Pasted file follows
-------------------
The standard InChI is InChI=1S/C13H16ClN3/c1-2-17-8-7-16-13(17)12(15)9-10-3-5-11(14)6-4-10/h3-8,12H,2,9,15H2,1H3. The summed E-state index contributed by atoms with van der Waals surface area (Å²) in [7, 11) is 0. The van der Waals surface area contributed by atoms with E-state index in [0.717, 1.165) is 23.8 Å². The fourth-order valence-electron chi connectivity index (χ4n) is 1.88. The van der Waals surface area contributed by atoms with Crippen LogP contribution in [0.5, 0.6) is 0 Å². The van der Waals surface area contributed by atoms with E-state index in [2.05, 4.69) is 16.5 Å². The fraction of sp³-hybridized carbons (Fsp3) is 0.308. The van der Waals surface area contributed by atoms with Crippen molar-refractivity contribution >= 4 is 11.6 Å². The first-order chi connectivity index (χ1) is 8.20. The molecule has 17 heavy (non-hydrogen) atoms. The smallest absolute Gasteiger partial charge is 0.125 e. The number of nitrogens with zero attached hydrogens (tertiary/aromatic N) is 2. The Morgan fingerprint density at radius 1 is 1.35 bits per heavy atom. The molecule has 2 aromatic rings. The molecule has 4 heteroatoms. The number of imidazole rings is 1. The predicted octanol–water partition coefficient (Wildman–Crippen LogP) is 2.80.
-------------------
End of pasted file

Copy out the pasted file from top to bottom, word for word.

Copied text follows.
The standard InChI is InChI=1S/C13H16ClN3/c1-2-17-8-7-16-13(17)12(15)9-10-3-5-11(14)6-4-10/h3-8,12H,2,9,15H2,1H3. The summed E-state index contributed by atoms with van der Waals surface area (Å²) in [7, 11) is 0. The van der Waals surface area contributed by atoms with E-state index in [0.717, 1.165) is 23.8 Å². The fourth-order valence-electron chi connectivity index (χ4n) is 1.88. The van der Waals surface area contributed by atoms with Crippen LogP contribution in [0.5, 0.6) is 0 Å². The van der Waals surface area contributed by atoms with E-state index in [2.05, 4.69) is 16.5 Å². The fraction of sp³-hybridized carbons (Fsp3) is 0.308. The van der Waals surface area contributed by atoms with Crippen molar-refractivity contribution >= 4 is 11.6 Å². The first-order chi connectivity index (χ1) is 8.20. The molecule has 17 heavy (non-hydrogen) atoms. The smallest absolute Gasteiger partial charge is 0.125 e. The number of nitrogens with zero attached hydrogens (tertiary/aromatic N) is 2. The Morgan fingerprint density at radius 1 is 1.35 bits per heavy atom. The molecule has 2 aromatic rings. The molecule has 4 heteroatoms. The number of imidazole rings is 1. The predicted octanol–water partition coefficient (Wildman–Crippen LogP) is 2.80.